If you have ever bought and sold land or commercial real estate before, you likely have heard of (or maybe even executed) a 1031 exchange. I have found many clients know a thing or two about them, while others are experts having done numerous 1031’s in the past. However, many clients I work with are unfamiliar with the rules or entirely new to the concept. So let’s dive into the topic of 1031’s and arm you with more information on this incredibly powerful tax-saving, wealth-building tool!

PS: Remember, we aren’t lawyers and we aren’t accountants…so ALWAYS consult with them to make sure you follow all the right rules and regulations!

What is a 1031?

In its simplest form, a 1031 Exchange is the process provided for by the IRS to defer capital gains taxes from the sale of one property by using the funds from that sale to buy another “like-kind” property. For example, if you are selling a $1M property and you have capital gains of $500k, rather than paying taxes on that gain (which could easily be 25% or more), you can purchase a replacement property with those funds and defer your capital gain (i.e. no tax is due after your sale). Pretty powerful stuff!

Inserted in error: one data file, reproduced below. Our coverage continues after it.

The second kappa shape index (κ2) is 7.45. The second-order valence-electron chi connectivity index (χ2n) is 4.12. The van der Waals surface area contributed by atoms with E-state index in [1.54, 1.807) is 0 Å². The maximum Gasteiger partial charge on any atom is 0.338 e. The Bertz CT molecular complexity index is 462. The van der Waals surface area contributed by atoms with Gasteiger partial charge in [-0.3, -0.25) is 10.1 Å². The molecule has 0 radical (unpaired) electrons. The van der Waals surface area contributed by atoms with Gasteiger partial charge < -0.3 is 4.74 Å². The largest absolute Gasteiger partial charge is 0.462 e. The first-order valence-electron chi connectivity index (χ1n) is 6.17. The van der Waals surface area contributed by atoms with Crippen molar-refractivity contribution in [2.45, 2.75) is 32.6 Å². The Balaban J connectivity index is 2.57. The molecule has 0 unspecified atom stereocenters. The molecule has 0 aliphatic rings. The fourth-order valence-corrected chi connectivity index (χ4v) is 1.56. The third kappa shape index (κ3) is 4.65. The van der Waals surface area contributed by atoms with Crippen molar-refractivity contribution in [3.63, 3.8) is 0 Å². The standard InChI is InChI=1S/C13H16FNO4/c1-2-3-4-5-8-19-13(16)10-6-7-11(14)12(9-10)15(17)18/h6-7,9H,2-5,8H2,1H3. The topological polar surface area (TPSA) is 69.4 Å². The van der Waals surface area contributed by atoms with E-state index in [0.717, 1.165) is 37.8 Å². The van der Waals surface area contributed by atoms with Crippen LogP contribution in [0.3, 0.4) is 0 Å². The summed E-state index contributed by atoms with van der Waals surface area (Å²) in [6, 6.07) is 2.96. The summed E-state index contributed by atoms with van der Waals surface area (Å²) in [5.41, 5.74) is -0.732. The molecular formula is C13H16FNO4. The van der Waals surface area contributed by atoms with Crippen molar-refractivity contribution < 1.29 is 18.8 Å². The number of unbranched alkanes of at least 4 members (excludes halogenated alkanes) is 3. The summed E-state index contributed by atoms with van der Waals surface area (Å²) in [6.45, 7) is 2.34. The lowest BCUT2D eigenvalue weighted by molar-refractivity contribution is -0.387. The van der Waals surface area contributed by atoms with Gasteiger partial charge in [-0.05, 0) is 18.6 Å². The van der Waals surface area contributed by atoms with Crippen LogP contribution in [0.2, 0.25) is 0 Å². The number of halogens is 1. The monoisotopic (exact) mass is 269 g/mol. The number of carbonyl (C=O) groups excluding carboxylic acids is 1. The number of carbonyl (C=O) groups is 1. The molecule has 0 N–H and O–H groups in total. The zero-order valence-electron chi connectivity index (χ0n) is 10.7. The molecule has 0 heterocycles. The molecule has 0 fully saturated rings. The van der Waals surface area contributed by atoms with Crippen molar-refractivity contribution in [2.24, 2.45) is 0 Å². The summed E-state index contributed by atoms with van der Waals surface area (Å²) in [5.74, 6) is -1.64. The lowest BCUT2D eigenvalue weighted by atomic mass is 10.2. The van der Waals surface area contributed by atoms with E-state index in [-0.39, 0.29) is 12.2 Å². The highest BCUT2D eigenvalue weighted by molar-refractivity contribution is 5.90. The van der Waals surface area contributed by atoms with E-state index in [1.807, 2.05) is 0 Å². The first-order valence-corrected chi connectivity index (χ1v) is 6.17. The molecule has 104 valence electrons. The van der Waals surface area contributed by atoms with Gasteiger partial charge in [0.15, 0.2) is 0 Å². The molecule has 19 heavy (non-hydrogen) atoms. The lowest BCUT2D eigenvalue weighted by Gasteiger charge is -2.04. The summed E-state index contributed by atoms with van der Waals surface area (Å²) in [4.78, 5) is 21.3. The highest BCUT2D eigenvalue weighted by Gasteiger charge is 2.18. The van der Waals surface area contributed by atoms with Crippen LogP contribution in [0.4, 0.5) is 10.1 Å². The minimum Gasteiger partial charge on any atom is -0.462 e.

It is called a 1031 Exchange because it is defined in Section 1031 of the IRS tax code. The IRS has had a process for deferring capital gains on property dating all the way back to 1921 actually, and over the years it has taken on different rules and changes to become a VERY common process among real estate owners and investors. There are a number of rules you must follow around the type of replacement property you can buy (“like-kind”) and when you must finish the process in order to qualify. Let’s cover the big ones rules…

Note: If you plan to do a 1031 when selling a property, just tell your Realtor and/or closing company that you intend to do one. They will help guide you from there and make sure that a “Qualified Intermediary” is ready to handle the process and paperwork for you. There are even multiple types of 1031 exchanges and some other things to note…here is a good resource with more details direct from the IRS.

What does “like-kind” mean?